The influence of what later became known as Multiculturalism on Oberg’s model is very clear. Oberg first presented his paper “Culture Shock” [PDF](later published in an anthropology journal) before a club for the wives of American expats in Rio in 1954. For Oberg, culture shock is a mental illness which can be “cured” only when you accept that the new culture is “just another way of living.” So, in essence, you are either mad or you accept cultural relativism. Dismissing intellectual opponents as mad is, of course, a well-known tactic of some less than savory political regimes.
Oberg argues that culture shock is overcome not by gradually getting to understand the culture but thinking differently. This is similar to the Stoicism which underpins a lot of Freud’s thought. If you convince yourself that you can’t change the world and just accept it, then you feel better. Indeed, it is similar to certain religions which argue that, once you accept a certain dogma, then everything in your life will suddenly be better.
But it is not a recipe for developing civilization or science.
Oberg’s presentation effectively romanticizes Third World cultures—despite his admitting that the problems that expats experienced in Brazil, power cuts and the like, are “real.” For Oberg, all cultures are equal because different cultures are “just another way of living.”
Oberg appears to be advocating cultural relativism. But, in reality, he regards Western and non-Western peoples as fundamentally different.
Non-Western peoples are the innocent products of culture and history. In contrast, Western behaviour is not exculpated by Western history and culture. Oberg blames Westerners for their unacceptable behaviour and suggests that they need to reject it, implying that they have the freedom to do so. Like Romanticism pioneer Jean-Jacques Rousseau, Oberg constructs an enemy: the “middle-class,” “ethnocentric,” “cocktail circuit” Western expatriate and treats him more harshly than unsuccessful or marginal, with whom he identifies.
Oberg condemns the stereotyping of natives but finds it acceptable to stereotype Western expatriates (e.g., as being part of a “cocktail circuit”). This is the same inconsistency seen in many cultural relativists, who even defang tribes to maintain a romantic fantasy.
Oberg was in a very good position to understand “culture shock.” He was a second-generation Finnish immigrant to Canada whose parents co-founded, in 1901, a theosophical-nationalist utopian cult on Malcolm Island, off British Columbia. “Sointula,” as they renamed the island, attempted to recreate a romanticized version of the Finland that many of the members had left behind, just as Stage Two would predict. Indeed, when Oberg’s by now elderly mother was admitted to a mental hospital in the 1932, she spoke almost no English despite having been in Canada since 1895 when she in her late twenties. Stage Two would likewise predict such a failure to learn English.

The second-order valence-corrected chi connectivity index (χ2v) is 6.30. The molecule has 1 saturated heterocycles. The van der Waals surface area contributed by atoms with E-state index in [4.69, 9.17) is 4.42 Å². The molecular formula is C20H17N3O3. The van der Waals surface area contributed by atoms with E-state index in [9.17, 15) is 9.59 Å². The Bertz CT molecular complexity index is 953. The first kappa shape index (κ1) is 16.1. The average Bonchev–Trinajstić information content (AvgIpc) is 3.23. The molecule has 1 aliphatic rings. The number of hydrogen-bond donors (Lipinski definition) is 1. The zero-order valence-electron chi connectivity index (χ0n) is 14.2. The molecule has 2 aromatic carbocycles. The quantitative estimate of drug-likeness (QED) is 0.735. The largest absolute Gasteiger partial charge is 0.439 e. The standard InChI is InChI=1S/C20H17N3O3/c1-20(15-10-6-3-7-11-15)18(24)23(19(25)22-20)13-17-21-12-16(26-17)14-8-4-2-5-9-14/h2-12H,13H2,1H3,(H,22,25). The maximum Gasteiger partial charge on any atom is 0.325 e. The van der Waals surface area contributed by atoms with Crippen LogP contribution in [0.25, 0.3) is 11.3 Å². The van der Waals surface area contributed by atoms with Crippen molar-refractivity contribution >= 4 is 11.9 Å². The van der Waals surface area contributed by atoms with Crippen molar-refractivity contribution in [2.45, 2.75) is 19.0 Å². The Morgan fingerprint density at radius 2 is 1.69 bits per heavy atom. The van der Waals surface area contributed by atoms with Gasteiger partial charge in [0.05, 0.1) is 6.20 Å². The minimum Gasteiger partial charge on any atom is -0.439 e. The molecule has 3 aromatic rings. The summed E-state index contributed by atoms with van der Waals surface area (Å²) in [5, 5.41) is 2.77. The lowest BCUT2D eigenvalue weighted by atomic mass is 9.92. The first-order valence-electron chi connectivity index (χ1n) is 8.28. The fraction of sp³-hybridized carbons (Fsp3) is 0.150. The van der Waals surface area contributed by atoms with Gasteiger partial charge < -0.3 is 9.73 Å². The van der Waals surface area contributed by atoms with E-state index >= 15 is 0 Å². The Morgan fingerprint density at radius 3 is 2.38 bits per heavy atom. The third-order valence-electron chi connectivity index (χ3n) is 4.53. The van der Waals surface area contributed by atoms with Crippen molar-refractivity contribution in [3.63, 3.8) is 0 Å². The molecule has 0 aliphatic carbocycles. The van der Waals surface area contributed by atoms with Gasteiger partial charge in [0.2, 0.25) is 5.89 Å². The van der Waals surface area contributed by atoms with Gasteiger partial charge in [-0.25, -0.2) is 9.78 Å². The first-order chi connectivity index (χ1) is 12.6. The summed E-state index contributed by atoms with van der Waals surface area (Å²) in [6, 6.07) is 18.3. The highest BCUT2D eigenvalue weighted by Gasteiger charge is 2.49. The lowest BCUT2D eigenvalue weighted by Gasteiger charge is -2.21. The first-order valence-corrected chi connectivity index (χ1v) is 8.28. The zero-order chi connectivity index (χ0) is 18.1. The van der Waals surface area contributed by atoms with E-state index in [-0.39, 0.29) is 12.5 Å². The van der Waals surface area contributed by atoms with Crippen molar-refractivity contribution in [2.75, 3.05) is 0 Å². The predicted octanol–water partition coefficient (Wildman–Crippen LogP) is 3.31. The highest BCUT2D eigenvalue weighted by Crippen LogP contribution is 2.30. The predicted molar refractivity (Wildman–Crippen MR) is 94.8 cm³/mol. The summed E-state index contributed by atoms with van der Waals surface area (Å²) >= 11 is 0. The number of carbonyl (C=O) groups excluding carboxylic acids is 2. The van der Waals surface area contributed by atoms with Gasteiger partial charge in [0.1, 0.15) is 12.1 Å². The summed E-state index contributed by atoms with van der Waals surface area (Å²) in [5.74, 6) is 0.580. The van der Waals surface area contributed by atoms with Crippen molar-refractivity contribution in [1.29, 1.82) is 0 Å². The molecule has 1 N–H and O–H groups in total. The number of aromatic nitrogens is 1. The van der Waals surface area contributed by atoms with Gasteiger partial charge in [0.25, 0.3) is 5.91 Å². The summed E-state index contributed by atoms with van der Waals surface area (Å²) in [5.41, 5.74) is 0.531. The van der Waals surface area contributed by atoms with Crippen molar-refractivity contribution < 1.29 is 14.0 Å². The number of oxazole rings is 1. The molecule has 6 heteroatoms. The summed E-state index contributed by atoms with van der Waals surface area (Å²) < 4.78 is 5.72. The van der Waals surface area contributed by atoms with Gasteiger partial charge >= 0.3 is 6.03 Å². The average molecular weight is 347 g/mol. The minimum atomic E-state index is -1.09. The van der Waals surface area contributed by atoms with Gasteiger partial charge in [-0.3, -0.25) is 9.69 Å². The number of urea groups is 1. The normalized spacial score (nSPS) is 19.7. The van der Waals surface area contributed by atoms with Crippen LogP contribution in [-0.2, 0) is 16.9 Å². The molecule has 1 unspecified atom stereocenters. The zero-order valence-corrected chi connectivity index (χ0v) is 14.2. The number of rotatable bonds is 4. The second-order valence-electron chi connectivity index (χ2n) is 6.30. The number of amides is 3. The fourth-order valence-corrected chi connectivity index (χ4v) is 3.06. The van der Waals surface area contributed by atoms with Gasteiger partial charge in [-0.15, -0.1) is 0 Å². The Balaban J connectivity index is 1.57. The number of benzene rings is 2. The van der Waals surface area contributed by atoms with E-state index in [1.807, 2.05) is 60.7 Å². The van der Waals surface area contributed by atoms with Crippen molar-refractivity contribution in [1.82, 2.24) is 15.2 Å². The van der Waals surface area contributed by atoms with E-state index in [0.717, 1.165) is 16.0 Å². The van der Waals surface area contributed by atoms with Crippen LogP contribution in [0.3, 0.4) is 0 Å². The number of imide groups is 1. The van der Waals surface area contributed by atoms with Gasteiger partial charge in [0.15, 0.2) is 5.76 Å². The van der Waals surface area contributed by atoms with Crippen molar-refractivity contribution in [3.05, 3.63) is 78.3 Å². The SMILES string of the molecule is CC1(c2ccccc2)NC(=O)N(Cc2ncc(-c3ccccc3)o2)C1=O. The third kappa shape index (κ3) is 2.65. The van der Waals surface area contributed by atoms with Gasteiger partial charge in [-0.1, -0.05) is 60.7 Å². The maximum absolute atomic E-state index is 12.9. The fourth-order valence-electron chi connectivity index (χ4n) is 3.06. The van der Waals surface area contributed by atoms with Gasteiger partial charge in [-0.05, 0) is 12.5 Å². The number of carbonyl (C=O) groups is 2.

Sointula was led by a charismatic dreamer and proto-hippie called Matti Kurikka (1863 – 1915) who dismissed marriage as “a capitalist licence to rape”. Many of the members only really had their Finnishness in common. It collapsed in 1904 because it was economically impractical and because a fire swept through it, killing eight children, including Oberg’s two sisters.
But you might argue that culture shock’s origins lie in this failed utopia. Oberg, clearly deeply affected by what happened, wrote his 1928 University of British Columbia undergraduate thesis on Sointula, praising Kurikka gushingly. In it, he strongly advocated cultural determinism and defended an inconsistent religious relativism.
And this is the problem with “culture shock.” It is infused with utopian thinking which essentially promotes an anti-science replacement for Christianity, complete with strong group boundaries, the demonizing of outsiders, the lauding of and moral identification with the unsuccessful, and even a sense of fate, in that “culture shock’s phases seem to be described by Oberg as inevitable.
I think Oberg’s model is useful, and there is a lot of empirical evidence for its veracity—as long as it is divorced from the Multiculturalism with which he infuses it. Divorced from this, culture shock can be a useful, sensible, accurate way of understanding what happens to you psychologically when you live abroad.